Japanese borrows a lot of words from English. I have heard some Japanese learners lamenting the fact that new katakana versions of English words are replacing perfectly good pre-existing Japanese words.
The influx of too many new foreign words in Japanese makes the language more difficult to understand, less precise, and it may take away some of the charm of Japanese. This problem is acknowledged by the MEXT (Ministry of Education, Culture, Sports, Science, and Technology). They have a document on their website talking about the state of the Japanese language with respect to international society.
Here is my translation of a small portion of the document.
Continue reading “Don’t Be Tricked by Katakana Words”
The suspense novel, Hakugin Jack (白銀ジャック) by Higashino Keigo (東野圭吾), is set in a popular ski resort. The plot centers around how the employees, managers, and executives handle a threat to the safety of their guests.
Instead of writing a review, I’m going to translate the first few pages into English. If you are thinking about picking up this book in Japanese, then maybe it will give you an idea whether it seems like something you would like to keep reading.
My other reason for trying a translation instead of a review is that, since this blog is written in English, I would like to do something that is more valuable to the reader than writing reviews for books in a different language. If it goes well, I may seek out other things to translate.
I’m going to keep reading and writing about Japanese books, so if you have an idea for how I could approach this that would be most helpful to you, then feel free to send me a comment.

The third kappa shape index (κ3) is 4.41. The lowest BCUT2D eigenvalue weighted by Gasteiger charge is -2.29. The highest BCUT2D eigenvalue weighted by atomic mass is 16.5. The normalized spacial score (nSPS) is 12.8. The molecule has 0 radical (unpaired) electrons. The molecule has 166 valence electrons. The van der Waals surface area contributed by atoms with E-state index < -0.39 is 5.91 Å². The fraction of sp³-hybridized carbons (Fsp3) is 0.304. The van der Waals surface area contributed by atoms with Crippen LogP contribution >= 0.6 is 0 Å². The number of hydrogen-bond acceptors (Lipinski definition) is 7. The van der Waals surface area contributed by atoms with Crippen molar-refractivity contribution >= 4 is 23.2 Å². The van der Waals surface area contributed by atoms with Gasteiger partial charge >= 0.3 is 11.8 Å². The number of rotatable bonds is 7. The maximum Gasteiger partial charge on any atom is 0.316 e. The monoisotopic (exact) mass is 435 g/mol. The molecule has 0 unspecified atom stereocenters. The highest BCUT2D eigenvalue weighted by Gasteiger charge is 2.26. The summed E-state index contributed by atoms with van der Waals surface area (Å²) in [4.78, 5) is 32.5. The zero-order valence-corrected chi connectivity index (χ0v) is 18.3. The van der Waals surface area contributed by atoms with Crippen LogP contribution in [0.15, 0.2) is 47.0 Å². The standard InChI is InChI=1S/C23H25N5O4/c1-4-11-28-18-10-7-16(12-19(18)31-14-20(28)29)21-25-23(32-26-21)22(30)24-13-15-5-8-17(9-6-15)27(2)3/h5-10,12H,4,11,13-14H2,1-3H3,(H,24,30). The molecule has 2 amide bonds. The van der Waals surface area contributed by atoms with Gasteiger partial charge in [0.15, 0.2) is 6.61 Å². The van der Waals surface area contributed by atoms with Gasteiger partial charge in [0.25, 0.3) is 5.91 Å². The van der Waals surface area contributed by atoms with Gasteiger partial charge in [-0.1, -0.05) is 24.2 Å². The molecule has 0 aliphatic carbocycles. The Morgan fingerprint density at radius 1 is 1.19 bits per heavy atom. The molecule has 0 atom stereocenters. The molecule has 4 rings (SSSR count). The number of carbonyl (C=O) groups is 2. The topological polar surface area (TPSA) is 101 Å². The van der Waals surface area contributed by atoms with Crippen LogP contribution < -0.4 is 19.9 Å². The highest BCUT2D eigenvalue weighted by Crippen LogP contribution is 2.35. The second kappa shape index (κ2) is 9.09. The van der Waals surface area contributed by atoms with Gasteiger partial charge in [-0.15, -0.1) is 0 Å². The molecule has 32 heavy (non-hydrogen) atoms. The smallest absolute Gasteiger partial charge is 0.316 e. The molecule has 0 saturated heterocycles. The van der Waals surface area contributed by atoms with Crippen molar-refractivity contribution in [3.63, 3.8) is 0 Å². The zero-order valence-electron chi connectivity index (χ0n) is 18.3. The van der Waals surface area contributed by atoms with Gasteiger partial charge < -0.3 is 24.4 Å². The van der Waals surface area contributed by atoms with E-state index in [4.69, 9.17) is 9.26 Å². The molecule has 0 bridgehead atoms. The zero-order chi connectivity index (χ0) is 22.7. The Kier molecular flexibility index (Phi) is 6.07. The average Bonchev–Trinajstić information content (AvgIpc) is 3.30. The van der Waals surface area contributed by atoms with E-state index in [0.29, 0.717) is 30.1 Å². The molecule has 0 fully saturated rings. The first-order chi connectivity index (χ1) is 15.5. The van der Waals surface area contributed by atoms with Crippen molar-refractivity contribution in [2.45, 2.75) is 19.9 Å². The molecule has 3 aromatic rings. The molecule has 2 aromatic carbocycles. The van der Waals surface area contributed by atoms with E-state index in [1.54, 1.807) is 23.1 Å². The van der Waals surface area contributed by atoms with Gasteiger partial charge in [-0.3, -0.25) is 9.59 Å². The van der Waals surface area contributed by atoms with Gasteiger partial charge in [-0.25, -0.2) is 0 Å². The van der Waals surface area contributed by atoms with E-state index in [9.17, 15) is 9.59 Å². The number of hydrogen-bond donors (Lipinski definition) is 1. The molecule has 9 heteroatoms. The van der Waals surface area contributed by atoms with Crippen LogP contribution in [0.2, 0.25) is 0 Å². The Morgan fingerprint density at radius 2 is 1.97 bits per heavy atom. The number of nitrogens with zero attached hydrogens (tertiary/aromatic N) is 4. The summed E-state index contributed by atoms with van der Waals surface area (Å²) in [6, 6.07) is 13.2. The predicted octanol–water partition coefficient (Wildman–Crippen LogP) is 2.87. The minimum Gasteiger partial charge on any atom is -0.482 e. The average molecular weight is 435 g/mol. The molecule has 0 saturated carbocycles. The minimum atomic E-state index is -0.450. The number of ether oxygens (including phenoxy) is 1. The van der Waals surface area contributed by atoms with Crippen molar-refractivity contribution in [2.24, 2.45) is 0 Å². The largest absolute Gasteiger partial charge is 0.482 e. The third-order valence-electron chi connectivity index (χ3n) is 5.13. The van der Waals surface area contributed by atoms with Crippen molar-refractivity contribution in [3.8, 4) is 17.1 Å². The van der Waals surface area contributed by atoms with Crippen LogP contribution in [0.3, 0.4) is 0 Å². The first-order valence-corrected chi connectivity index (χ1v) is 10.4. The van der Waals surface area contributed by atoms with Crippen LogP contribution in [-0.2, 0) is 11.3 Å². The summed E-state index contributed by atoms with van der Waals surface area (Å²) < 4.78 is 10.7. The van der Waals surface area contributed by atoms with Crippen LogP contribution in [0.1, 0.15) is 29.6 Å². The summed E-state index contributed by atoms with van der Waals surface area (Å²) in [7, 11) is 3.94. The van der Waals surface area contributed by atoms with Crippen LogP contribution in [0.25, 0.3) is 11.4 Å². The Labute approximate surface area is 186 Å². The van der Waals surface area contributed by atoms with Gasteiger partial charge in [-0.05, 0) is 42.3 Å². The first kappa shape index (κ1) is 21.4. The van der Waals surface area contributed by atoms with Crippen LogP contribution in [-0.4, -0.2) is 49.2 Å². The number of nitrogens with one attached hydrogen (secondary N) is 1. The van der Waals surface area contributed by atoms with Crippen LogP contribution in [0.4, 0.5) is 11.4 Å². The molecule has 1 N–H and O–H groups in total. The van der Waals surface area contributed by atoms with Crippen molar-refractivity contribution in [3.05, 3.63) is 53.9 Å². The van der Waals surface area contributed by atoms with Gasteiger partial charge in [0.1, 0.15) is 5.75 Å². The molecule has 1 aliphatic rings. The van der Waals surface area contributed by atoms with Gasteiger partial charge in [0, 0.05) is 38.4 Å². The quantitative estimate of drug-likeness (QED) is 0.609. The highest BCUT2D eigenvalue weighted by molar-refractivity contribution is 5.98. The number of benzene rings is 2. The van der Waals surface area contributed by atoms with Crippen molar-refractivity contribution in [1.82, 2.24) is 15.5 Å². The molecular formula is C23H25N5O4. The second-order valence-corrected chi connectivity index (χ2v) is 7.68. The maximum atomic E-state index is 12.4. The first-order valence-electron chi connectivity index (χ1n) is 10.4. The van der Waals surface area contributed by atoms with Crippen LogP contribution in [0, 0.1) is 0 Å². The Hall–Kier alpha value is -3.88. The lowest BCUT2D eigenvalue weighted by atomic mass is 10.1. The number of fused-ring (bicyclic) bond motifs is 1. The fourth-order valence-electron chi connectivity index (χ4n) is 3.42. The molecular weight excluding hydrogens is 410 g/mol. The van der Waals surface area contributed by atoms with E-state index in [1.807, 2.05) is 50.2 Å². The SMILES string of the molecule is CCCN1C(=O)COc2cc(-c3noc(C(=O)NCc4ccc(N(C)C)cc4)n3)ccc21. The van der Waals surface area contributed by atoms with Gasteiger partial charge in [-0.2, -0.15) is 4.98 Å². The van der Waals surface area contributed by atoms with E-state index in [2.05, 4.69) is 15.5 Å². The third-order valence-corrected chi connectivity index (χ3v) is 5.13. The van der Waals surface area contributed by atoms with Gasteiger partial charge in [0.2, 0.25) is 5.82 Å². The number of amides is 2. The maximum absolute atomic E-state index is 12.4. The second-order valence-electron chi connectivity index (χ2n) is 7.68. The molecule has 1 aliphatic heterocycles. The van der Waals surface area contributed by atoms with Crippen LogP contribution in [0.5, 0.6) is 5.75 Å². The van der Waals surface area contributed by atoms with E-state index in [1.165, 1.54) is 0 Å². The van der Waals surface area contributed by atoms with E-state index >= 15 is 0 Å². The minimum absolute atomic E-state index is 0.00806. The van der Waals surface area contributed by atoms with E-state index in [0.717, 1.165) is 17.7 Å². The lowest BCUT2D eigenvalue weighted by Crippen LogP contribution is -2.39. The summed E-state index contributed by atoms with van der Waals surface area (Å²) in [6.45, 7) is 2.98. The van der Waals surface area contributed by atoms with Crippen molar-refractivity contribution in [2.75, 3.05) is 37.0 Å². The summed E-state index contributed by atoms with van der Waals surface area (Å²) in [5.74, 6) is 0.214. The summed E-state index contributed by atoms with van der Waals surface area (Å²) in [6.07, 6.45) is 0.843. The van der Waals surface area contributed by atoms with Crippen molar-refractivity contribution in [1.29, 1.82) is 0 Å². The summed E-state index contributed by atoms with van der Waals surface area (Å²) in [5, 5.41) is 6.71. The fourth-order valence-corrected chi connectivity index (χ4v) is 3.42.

Continue reading “Unofficial Translation of the First Few Pages of Hakugin Jack (白銀ジャック) by Higashino Keigo (東野圭吾)”
(mugenbana – Higashino Keigo)
Someone murders a retired man, living alone, who spends his time with his flowers. His granddaughter knows that he had a particular flower that he was especially excited, nervous, and not very forthcoming about, which had disappeared after his murder. She and the brother of a government official who seems very interested in the flower, go on a search to put all the pieces together concerning the murder and the flower as well as how they may be connected.
Higashino’s writing style is very smooth and pulls you right through the plot in a book that’s hard to put down. I find that he reminds me what is going on and who is who at just the right moments to jog my memory. I think his storytelling skills are very well developed through his many many novels. I have read one of his books before, and I would have read and reviewed something by him earlier, except that Higashino’s books are not available on Kindle for some reason, so it’s a bit harder to get my hands on one.
Continue reading “Japanese Novel Review: 夢幻花 – 東野 圭吾”